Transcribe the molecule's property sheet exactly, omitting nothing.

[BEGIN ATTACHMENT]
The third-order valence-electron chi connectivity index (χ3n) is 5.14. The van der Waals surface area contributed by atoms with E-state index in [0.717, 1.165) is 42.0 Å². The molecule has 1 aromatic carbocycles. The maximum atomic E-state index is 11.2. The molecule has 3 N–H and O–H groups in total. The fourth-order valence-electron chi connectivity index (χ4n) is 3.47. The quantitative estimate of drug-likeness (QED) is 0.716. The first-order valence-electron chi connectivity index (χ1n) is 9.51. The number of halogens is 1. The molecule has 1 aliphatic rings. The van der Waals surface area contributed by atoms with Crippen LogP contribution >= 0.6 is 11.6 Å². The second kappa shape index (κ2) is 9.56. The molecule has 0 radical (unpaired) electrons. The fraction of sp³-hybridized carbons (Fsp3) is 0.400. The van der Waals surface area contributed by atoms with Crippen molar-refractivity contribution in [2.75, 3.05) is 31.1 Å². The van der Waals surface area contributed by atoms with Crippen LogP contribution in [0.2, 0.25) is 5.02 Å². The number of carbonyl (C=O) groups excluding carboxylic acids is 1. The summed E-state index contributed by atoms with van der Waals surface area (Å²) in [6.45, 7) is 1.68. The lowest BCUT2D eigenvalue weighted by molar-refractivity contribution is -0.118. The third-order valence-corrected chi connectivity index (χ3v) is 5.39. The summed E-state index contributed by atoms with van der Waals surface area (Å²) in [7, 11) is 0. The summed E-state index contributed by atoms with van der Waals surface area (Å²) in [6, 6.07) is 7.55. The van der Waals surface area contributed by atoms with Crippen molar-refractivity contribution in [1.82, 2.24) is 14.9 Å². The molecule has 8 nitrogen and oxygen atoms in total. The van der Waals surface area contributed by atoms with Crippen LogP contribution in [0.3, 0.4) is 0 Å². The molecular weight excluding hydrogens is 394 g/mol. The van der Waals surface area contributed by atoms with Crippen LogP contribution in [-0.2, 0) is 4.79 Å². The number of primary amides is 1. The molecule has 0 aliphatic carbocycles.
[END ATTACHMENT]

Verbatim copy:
The third-order valence-electron chi connectivity index (χ3n) is 5.14. The van der Waals surface area contributed by atoms with E-state index in [0.717, 1.165) is 42.0 Å². The molecule has 1 aromatic carbocycles. The maximum atomic E-state index is 11.2. The molecule has 3 N–H and O–H groups in total. The fourth-order valence-electron chi connectivity index (χ4n) is 3.47. The quantitative estimate of drug-likeness (QED) is 0.716. The first-order valence-electron chi connectivity index (χ1n) is 9.51. The number of halogens is 1. The molecule has 1 aliphatic rings. The van der Waals surface area contributed by atoms with Crippen LogP contribution >= 0.6 is 11.6 Å². The second kappa shape index (κ2) is 9.56. The molecule has 0 radical (unpaired) electrons. The fraction of sp³-hybridized carbons (Fsp3) is 0.400. The van der Waals surface area contributed by atoms with Crippen molar-refractivity contribution in [2.75, 3.05) is 31.1 Å². The van der Waals surface area contributed by atoms with Crippen LogP contribution in [0.2, 0.25) is 5.02 Å². The number of carbonyl (C=O) groups excluding carboxylic acids is 1. The summed E-state index contributed by atoms with van der Waals surface area (Å²) in [6.45, 7) is 1.68. The lowest BCUT2D eigenvalue weighted by molar-refractivity contribution is -0.118. The third-order valence-corrected chi connectivity index (χ3v) is 5.39. The summed E-state index contributed by atoms with van der Waals surface area (Å²) in [7, 11) is 0. The summed E-state index contributed by atoms with van der Waals surface area (Å²) in [6, 6.07) is 7.55. The van der Waals surface area contributed by atoms with Crippen molar-refractivity contribution in [1.82, 2.24) is 14.9 Å². The molecule has 8 nitrogen and oxygen atoms in total. The van der Waals surface area contributed by atoms with Crippen LogP contribution in [0.3, 0.4) is 0 Å². The molecular weight excluding hydrogens is 394 g/mol. The van der Waals surface area contributed by atoms with Crippen LogP contribution in [-0.2, 0) is 4.79 Å². The number of primary amides is 1. The molecule has 0 aliphatic carbocycles.